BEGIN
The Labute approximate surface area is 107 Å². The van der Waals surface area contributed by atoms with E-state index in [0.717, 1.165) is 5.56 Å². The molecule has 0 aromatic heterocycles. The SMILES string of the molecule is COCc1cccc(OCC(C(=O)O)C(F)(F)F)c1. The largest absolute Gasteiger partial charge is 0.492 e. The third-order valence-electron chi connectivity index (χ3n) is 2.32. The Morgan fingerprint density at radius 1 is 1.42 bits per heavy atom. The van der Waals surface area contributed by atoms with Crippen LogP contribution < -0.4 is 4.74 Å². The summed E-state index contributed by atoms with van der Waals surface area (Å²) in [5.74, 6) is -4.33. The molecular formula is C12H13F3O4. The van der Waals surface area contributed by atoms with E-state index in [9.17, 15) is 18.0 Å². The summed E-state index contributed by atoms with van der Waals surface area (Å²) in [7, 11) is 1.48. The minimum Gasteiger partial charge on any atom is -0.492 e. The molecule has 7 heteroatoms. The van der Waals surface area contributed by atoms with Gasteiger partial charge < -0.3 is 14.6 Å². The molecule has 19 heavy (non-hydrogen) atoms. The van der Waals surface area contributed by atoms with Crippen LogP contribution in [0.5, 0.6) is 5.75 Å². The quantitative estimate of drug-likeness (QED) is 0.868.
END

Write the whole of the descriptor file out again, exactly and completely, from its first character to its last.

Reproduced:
The Labute approximate surface area is 107 Å². The van der Waals surface area contributed by atoms with E-state index in [0.717, 1.165) is 5.56 Å². The molecule has 0 aromatic heterocycles. The SMILES string of the molecule is COCc1cccc(OCC(C(=O)O)C(F)(F)F)c1. The largest absolute Gasteiger partial charge is 0.492 e. The third-order valence-electron chi connectivity index (χ3n) is 2.32. The Morgan fingerprint density at radius 1 is 1.42 bits per heavy atom. The van der Waals surface area contributed by atoms with Crippen LogP contribution < -0.4 is 4.74 Å². The summed E-state index contributed by atoms with van der Waals surface area (Å²) in [5.74, 6) is -4.33. The molecular formula is C12H13F3O4. The van der Waals surface area contributed by atoms with E-state index in [9.17, 15) is 18.0 Å². The summed E-state index contributed by atoms with van der Waals surface area (Å²) in [7, 11) is 1.48. The minimum Gasteiger partial charge on any atom is -0.492 e. The molecule has 7 heteroatoms. The van der Waals surface area contributed by atoms with Gasteiger partial charge < -0.3 is 14.6 Å². The molecule has 19 heavy (non-hydrogen) atoms. The van der Waals surface area contributed by atoms with Crippen LogP contribution in [0.5, 0.6) is 5.75 Å². The quantitative estimate of drug-likeness (QED) is 0.868.